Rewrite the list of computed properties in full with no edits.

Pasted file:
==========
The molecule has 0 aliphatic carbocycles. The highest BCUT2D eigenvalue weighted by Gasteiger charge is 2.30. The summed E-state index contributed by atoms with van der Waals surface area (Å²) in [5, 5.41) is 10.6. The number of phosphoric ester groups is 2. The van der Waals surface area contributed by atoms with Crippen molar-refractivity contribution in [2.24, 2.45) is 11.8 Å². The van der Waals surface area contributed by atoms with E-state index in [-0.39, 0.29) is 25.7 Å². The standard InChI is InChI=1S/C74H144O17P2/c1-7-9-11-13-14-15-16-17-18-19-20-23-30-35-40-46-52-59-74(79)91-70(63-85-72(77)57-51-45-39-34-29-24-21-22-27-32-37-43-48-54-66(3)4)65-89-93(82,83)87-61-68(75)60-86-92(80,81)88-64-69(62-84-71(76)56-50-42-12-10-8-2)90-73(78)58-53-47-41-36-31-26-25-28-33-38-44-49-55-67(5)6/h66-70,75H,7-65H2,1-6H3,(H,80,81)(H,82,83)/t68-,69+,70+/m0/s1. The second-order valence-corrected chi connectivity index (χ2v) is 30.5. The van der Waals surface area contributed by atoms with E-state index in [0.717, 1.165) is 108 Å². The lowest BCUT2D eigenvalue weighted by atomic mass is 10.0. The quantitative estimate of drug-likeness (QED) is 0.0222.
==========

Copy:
The molecule has 0 aliphatic carbocycles. The highest BCUT2D eigenvalue weighted by Gasteiger charge is 2.30. The summed E-state index contributed by atoms with van der Waals surface area (Å²) in [5, 5.41) is 10.6. The number of phosphoric ester groups is 2. The van der Waals surface area contributed by atoms with Crippen molar-refractivity contribution in [2.24, 2.45) is 11.8 Å². The van der Waals surface area contributed by atoms with E-state index in [-0.39, 0.29) is 25.7 Å². The standard InChI is InChI=1S/C74H144O17P2/c1-7-9-11-13-14-15-16-17-18-19-20-23-30-35-40-46-52-59-74(79)91-70(63-85-72(77)57-51-45-39-34-29-24-21-22-27-32-37-43-48-54-66(3)4)65-89-93(82,83)87-61-68(75)60-86-92(80,81)88-64-69(62-84-71(76)56-50-42-12-10-8-2)90-73(78)58-53-47-41-36-31-26-25-28-33-38-44-49-55-67(5)6/h66-70,75H,7-65H2,1-6H3,(H,80,81)(H,82,83)/t68-,69+,70+/m0/s1. The second-order valence-corrected chi connectivity index (χ2v) is 30.5. The van der Waals surface area contributed by atoms with E-state index in [0.717, 1.165) is 108 Å². The lowest BCUT2D eigenvalue weighted by atomic mass is 10.0. The quantitative estimate of drug-likeness (QED) is 0.0222.